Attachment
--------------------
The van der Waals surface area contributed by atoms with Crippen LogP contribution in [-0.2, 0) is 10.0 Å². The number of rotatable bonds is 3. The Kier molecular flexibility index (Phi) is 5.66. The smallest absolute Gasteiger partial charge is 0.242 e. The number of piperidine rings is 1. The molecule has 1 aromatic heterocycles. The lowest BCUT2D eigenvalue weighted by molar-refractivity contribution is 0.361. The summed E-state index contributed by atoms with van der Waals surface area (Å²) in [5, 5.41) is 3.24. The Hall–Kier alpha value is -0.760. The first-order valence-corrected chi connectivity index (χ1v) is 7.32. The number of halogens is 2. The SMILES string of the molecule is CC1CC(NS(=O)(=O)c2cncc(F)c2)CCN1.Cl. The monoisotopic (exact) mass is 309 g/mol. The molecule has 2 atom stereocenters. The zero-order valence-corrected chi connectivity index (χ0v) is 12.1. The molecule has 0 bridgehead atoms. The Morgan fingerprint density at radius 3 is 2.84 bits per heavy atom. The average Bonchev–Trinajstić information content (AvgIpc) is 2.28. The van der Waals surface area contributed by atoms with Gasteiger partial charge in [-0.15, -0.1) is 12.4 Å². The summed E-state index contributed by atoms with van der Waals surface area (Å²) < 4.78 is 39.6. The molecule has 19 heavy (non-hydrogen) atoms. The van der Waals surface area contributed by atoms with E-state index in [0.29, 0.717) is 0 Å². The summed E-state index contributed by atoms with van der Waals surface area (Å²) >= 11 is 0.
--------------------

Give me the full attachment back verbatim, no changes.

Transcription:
The van der Waals surface area contributed by atoms with Crippen LogP contribution in [-0.2, 0) is 10.0 Å². The number of rotatable bonds is 3. The Kier molecular flexibility index (Phi) is 5.66. The smallest absolute Gasteiger partial charge is 0.242 e. The number of piperidine rings is 1. The molecule has 1 aromatic heterocycles. The lowest BCUT2D eigenvalue weighted by molar-refractivity contribution is 0.361. The summed E-state index contributed by atoms with van der Waals surface area (Å²) in [5, 5.41) is 3.24. The Hall–Kier alpha value is -0.760. The first-order valence-corrected chi connectivity index (χ1v) is 7.32. The number of halogens is 2. The SMILES string of the molecule is CC1CC(NS(=O)(=O)c2cncc(F)c2)CCN1.Cl. The monoisotopic (exact) mass is 309 g/mol. The molecule has 2 atom stereocenters. The zero-order valence-corrected chi connectivity index (χ0v) is 12.1. The molecule has 0 bridgehead atoms. The Morgan fingerprint density at radius 3 is 2.84 bits per heavy atom. The average Bonchev–Trinajstić information content (AvgIpc) is 2.28. The van der Waals surface area contributed by atoms with Gasteiger partial charge in [-0.15, -0.1) is 12.4 Å². The summed E-state index contributed by atoms with van der Waals surface area (Å²) < 4.78 is 39.6. The molecule has 19 heavy (non-hydrogen) atoms. The van der Waals surface area contributed by atoms with E-state index in [0.29, 0.717) is 0 Å². The summed E-state index contributed by atoms with van der Waals surface area (Å²) >= 11 is 0.